Newsletters

Get Well+Being delivered to your inbox every Monday Morning.

DC United Primer
With the 2010 World Cup in South Africa three months away and a new season underway, it's a good time to start following soccer. By Sophie Gilbert
Comments () | Published March 31, 2010

Leaving aside the record-breaking Capitals, Washington doesn’t have the best track record in professional sports. The Nationals lost 103 games last season, the Redskins ended their season at 4–12, and the Wizards have made more headlines with their locker-room antics than with their point scoring.

Then there’s DC United. Often overlooked outside its dedicated fan base, the team is the winningest in Major League Soccer, with four MLS Cups, four Supporters’ Shields, and two US Open Cups resting at RFK Stadium. The team’s fortunes may have fallen slightly, but with the 2010 World Cup in South Africa three months away and a new manager—United alum Curt Onalfo—this season could be a good time for Washingtonians to start following soccer.

The team plays its first home game of the season against the New England Revolution this Saturday. If you’re considering pledging allegiance to the Black and Red, here are five things you should know:

1. Depending on where you sit, you could join one of three hard-core fan groups. The Screaming Eagles, known for their singing, tailgating, and charity work, stand in sections 132–134 and 139. La Barra Brava—their motto is Muerte o Gloria (Death or Glory)—can be found in 135–138 and 233–235. La Norte, who regularly heckle and throw things toward the field, sit in section 118 by the opposing team’s entrance.

2. Two DC United stars may find themselves playing in South Africa this year: Troy Perkins and Chris Pontius have been recalled to the US national team in preparation for the World Cup. Unfortunately, the February snowstorms made them a few days late for training.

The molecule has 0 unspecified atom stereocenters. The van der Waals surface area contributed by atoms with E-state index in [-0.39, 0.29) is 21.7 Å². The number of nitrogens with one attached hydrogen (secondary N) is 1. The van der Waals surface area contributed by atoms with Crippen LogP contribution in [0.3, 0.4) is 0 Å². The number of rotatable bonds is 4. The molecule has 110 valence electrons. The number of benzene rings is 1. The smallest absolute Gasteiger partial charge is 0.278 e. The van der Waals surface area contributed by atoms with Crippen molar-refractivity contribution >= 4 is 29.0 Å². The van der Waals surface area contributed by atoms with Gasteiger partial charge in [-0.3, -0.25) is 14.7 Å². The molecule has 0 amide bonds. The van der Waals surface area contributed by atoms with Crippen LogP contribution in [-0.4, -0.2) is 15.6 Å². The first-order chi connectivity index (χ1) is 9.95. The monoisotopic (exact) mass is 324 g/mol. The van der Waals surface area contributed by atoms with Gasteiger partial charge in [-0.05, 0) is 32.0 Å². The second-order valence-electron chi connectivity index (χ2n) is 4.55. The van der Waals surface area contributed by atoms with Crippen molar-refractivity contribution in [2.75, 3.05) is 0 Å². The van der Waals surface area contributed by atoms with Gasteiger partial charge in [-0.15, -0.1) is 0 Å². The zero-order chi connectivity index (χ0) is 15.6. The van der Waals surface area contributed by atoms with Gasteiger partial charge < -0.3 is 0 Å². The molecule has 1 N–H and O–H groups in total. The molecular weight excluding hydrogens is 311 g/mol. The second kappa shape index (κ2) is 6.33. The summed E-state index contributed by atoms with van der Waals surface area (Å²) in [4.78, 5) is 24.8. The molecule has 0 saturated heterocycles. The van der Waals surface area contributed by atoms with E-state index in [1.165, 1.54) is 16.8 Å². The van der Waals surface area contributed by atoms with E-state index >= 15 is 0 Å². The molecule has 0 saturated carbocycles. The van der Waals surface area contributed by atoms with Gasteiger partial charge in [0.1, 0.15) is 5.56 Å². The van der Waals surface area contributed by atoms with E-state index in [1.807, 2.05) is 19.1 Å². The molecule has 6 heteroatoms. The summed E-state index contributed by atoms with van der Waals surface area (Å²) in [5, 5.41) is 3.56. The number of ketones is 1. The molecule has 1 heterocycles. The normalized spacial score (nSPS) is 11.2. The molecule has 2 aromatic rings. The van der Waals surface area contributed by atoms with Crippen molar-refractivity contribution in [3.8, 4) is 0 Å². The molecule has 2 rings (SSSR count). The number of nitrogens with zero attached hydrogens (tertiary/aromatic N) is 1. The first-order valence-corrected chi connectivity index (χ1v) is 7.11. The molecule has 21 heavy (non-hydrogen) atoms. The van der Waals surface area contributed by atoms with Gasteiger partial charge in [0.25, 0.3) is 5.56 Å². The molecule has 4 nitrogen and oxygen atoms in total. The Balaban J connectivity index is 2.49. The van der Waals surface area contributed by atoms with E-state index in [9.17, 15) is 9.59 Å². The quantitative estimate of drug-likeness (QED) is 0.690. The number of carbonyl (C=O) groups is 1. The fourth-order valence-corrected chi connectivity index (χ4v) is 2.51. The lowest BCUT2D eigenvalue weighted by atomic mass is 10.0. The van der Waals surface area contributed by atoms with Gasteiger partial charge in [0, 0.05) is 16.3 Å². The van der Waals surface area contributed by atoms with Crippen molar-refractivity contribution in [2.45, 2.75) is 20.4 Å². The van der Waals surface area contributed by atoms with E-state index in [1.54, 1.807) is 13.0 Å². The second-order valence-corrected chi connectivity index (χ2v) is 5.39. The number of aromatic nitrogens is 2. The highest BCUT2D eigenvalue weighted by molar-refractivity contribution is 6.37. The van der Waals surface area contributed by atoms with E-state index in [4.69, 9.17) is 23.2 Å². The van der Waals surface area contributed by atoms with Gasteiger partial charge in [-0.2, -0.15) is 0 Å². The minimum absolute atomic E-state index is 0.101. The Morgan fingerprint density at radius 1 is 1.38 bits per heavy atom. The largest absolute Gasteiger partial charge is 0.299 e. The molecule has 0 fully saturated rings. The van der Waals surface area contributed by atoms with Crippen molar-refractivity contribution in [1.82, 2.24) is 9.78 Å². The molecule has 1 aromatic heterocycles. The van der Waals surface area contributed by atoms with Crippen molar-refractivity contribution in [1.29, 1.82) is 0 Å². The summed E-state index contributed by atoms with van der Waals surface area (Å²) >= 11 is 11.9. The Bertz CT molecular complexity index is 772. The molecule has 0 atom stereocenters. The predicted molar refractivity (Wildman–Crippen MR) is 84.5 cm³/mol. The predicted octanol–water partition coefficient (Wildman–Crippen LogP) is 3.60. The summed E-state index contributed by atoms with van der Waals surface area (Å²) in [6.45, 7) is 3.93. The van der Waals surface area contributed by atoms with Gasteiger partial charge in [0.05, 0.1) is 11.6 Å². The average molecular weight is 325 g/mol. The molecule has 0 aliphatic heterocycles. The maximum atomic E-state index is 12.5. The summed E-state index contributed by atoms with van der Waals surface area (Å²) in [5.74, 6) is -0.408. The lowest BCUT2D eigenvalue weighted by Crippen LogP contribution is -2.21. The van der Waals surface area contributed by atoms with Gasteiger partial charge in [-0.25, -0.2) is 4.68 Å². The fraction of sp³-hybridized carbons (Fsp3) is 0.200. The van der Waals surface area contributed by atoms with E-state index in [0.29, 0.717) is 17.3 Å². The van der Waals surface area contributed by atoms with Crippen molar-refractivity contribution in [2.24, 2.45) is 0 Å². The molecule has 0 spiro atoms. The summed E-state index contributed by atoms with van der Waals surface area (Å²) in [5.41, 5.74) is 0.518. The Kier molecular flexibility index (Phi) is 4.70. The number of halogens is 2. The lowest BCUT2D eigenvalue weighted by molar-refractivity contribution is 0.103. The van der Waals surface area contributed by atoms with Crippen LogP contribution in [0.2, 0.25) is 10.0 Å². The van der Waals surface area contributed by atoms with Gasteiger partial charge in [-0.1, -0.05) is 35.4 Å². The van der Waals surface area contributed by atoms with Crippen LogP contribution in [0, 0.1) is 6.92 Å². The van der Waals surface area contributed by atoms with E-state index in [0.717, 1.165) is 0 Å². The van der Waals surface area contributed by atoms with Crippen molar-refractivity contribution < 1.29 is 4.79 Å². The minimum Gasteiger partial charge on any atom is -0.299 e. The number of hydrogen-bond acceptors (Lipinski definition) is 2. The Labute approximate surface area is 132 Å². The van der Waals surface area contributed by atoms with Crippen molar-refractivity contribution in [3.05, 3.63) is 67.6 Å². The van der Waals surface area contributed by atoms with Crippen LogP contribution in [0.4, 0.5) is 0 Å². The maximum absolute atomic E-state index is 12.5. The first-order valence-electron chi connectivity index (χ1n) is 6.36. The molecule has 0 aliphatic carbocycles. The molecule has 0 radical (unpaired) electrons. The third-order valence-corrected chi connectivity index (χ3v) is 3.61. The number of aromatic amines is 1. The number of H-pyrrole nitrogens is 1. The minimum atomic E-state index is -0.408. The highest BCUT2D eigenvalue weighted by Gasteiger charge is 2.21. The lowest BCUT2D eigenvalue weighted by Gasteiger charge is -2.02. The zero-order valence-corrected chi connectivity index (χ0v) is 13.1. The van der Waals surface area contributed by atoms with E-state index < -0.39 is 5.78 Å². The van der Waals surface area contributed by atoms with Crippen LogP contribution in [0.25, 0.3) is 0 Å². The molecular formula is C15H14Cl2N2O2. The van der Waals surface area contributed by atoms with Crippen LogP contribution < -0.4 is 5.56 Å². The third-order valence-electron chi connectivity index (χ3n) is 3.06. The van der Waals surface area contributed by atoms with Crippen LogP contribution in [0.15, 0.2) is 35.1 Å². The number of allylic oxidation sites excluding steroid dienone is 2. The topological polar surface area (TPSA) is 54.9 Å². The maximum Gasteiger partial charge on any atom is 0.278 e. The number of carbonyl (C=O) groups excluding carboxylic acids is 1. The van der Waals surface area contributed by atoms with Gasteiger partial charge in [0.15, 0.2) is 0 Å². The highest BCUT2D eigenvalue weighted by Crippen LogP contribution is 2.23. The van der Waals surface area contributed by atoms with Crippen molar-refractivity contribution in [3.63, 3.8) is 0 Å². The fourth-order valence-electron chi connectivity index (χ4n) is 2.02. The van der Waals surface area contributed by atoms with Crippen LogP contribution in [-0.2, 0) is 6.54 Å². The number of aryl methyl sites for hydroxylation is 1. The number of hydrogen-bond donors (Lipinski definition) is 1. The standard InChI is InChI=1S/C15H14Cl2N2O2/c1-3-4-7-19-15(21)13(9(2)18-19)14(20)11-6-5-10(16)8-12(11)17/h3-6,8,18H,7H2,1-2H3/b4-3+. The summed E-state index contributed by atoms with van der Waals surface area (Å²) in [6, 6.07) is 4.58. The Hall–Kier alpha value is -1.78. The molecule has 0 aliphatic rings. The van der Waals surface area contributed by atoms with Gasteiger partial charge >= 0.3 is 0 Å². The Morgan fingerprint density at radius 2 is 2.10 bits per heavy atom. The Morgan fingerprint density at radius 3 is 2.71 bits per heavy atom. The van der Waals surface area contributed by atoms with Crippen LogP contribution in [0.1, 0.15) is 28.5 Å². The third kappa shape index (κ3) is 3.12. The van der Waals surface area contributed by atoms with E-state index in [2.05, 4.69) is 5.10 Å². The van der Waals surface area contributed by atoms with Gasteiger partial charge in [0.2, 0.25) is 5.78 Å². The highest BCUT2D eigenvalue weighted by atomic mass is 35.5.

3. Goalkeeper Troy Perkins is known for his moonlighting—he’s been found working in a sporting-goods store in Fairfax and used to work as a mortgage-loan processor.

4. Players represent a dozen countries, from Serbia to Trinidad and Tobago. Having played professionally in Mexico, Onalfo is fluent in Spanish, so communicating with the Latin American players—such as recently acquired Salvadoran midfielder Christian Castillo—will be easier.

5. Attendance at United home games last season averaged 16,000—slightly less than that of the Wizards. For those who don’t have tickets, the best bars for watching games are Dupont Circle’s Lucky Bar, which has a giant projection screen, and Summers in Arlington.

Subscribe to Washingtonian
Follow Washingtonian on Twitter
 

More>> Capital Comment Blog | News & Politics | Party Photos 

Categories:

Reads Sports
Subscribe to Washingtonian

Discuss this story

Feel free to leave a comment or ask a question. The Washingtonian reserves the right to remove or edit content once posted.
blog comments powered by Disqus

Posted at 07:49 AM/ET, 03/31/2010 RSS | Print | Permalink | Comments () | Washingtonian.com Blogs